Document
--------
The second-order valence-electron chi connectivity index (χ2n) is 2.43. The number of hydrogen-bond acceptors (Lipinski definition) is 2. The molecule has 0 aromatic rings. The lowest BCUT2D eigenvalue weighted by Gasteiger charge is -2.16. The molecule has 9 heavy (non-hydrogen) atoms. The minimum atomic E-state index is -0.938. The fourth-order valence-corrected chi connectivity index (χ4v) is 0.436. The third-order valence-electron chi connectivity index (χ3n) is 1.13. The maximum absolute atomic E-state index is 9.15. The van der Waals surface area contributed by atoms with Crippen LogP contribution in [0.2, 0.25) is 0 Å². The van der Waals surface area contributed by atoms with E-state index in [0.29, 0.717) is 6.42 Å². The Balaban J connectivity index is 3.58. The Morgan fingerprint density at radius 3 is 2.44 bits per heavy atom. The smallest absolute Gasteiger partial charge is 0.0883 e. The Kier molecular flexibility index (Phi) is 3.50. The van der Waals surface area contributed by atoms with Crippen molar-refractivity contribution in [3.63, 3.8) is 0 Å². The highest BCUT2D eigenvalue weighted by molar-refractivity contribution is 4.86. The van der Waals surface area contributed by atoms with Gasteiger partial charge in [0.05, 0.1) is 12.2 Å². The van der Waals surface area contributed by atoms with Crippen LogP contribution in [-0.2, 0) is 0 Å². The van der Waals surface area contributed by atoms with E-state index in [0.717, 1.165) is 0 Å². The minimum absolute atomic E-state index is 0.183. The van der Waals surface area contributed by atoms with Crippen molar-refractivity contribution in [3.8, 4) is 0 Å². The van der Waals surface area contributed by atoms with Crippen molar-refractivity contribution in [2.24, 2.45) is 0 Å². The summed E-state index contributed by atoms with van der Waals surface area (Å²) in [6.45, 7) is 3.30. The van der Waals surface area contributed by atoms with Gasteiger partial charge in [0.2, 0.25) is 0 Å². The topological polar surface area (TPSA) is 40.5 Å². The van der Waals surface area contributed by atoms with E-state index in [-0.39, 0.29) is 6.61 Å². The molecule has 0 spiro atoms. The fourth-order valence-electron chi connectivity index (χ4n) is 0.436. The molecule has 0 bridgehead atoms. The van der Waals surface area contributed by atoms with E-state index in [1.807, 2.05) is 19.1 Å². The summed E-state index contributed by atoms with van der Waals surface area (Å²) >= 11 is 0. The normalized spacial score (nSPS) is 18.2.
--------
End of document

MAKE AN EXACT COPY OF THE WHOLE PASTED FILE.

The second-order valence-electron chi connectivity index (χ2n) is 2.43. The number of hydrogen-bond acceptors (Lipinski definition) is 2. The molecule has 0 aromatic rings. The lowest BCUT2D eigenvalue weighted by Gasteiger charge is -2.16. The molecule has 9 heavy (non-hydrogen) atoms. The minimum atomic E-state index is -0.938. The fourth-order valence-corrected chi connectivity index (χ4v) is 0.436. The third-order valence-electron chi connectivity index (χ3n) is 1.13. The maximum absolute atomic E-state index is 9.15. The van der Waals surface area contributed by atoms with Crippen LogP contribution in [0.2, 0.25) is 0 Å². The van der Waals surface area contributed by atoms with E-state index in [0.29, 0.717) is 6.42 Å². The Balaban J connectivity index is 3.58. The Morgan fingerprint density at radius 3 is 2.44 bits per heavy atom. The smallest absolute Gasteiger partial charge is 0.0883 e. The Kier molecular flexibility index (Phi) is 3.50. The van der Waals surface area contributed by atoms with Crippen molar-refractivity contribution in [3.63, 3.8) is 0 Å². The highest BCUT2D eigenvalue weighted by molar-refractivity contribution is 4.86. The van der Waals surface area contributed by atoms with Gasteiger partial charge in [0.05, 0.1) is 12.2 Å². The van der Waals surface area contributed by atoms with Crippen LogP contribution in [-0.2, 0) is 0 Å². The van der Waals surface area contributed by atoms with E-state index in [0.717, 1.165) is 0 Å². The minimum absolute atomic E-state index is 0.183. The van der Waals surface area contributed by atoms with Crippen molar-refractivity contribution in [3.8, 4) is 0 Å². The van der Waals surface area contributed by atoms with Crippen molar-refractivity contribution in [2.24, 2.45) is 0 Å². The summed E-state index contributed by atoms with van der Waals surface area (Å²) in [6.45, 7) is 3.30. The van der Waals surface area contributed by atoms with Gasteiger partial charge in [0.2, 0.25) is 0 Å². The topological polar surface area (TPSA) is 40.5 Å². The van der Waals surface area contributed by atoms with E-state index in [-0.39, 0.29) is 6.61 Å². The molecule has 0 spiro atoms. The fourth-order valence-electron chi connectivity index (χ4n) is 0.436. The molecule has 0 bridgehead atoms. The van der Waals surface area contributed by atoms with E-state index in [1.807, 2.05) is 19.1 Å². The summed E-state index contributed by atoms with van der Waals surface area (Å²) >= 11 is 0. The normalized spacial score (nSPS) is 18.2.